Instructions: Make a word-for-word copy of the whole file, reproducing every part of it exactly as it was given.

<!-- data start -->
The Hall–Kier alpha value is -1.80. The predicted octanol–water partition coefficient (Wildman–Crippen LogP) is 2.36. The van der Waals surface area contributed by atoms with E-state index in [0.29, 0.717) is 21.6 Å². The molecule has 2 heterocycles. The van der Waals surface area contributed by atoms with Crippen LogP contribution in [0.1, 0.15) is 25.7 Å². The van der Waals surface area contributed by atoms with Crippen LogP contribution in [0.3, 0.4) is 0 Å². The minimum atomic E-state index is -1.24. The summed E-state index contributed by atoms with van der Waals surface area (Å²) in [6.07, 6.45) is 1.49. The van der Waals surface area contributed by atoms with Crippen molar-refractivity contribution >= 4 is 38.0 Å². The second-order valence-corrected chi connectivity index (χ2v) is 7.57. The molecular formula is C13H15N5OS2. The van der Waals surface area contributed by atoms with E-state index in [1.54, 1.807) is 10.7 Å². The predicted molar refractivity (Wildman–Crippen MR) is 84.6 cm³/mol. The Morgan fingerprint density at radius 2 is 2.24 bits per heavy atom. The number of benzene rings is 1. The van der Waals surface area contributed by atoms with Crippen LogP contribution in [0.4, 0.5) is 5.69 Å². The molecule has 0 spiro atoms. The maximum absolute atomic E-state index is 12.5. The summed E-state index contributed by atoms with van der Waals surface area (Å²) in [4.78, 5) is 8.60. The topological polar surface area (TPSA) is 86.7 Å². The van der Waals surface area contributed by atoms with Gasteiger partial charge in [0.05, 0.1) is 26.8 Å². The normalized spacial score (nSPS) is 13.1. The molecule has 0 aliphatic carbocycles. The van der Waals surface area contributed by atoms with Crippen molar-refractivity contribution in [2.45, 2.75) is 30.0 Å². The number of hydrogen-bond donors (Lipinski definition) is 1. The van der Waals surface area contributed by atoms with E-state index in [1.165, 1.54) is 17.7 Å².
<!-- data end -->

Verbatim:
The Hall–Kier alpha value is -1.80. The predicted octanol–water partition coefficient (Wildman–Crippen LogP) is 2.36. The van der Waals surface area contributed by atoms with E-state index in [0.29, 0.717) is 21.6 Å². The molecule has 2 heterocycles. The van der Waals surface area contributed by atoms with Crippen LogP contribution in [0.1, 0.15) is 25.7 Å². The van der Waals surface area contributed by atoms with Crippen LogP contribution in [0.3, 0.4) is 0 Å². The minimum atomic E-state index is -1.24. The summed E-state index contributed by atoms with van der Waals surface area (Å²) in [6.07, 6.45) is 1.49. The van der Waals surface area contributed by atoms with Crippen molar-refractivity contribution >= 4 is 38.0 Å². The second-order valence-corrected chi connectivity index (χ2v) is 7.57. The molecular formula is C13H15N5OS2. The van der Waals surface area contributed by atoms with E-state index in [1.54, 1.807) is 10.7 Å². The predicted molar refractivity (Wildman–Crippen MR) is 84.6 cm³/mol. The Morgan fingerprint density at radius 2 is 2.24 bits per heavy atom. The number of benzene rings is 1. The van der Waals surface area contributed by atoms with Crippen LogP contribution in [0.4, 0.5) is 5.69 Å². The molecule has 0 spiro atoms. The maximum absolute atomic E-state index is 12.5. The summed E-state index contributed by atoms with van der Waals surface area (Å²) in [4.78, 5) is 8.60. The topological polar surface area (TPSA) is 86.7 Å². The van der Waals surface area contributed by atoms with Gasteiger partial charge in [0.05, 0.1) is 26.8 Å². The normalized spacial score (nSPS) is 13.1. The molecule has 0 aliphatic carbocycles. The van der Waals surface area contributed by atoms with Crippen molar-refractivity contribution in [2.45, 2.75) is 30.0 Å². The number of hydrogen-bond donors (Lipinski definition) is 1. The van der Waals surface area contributed by atoms with E-state index in [1.165, 1.54) is 17.7 Å².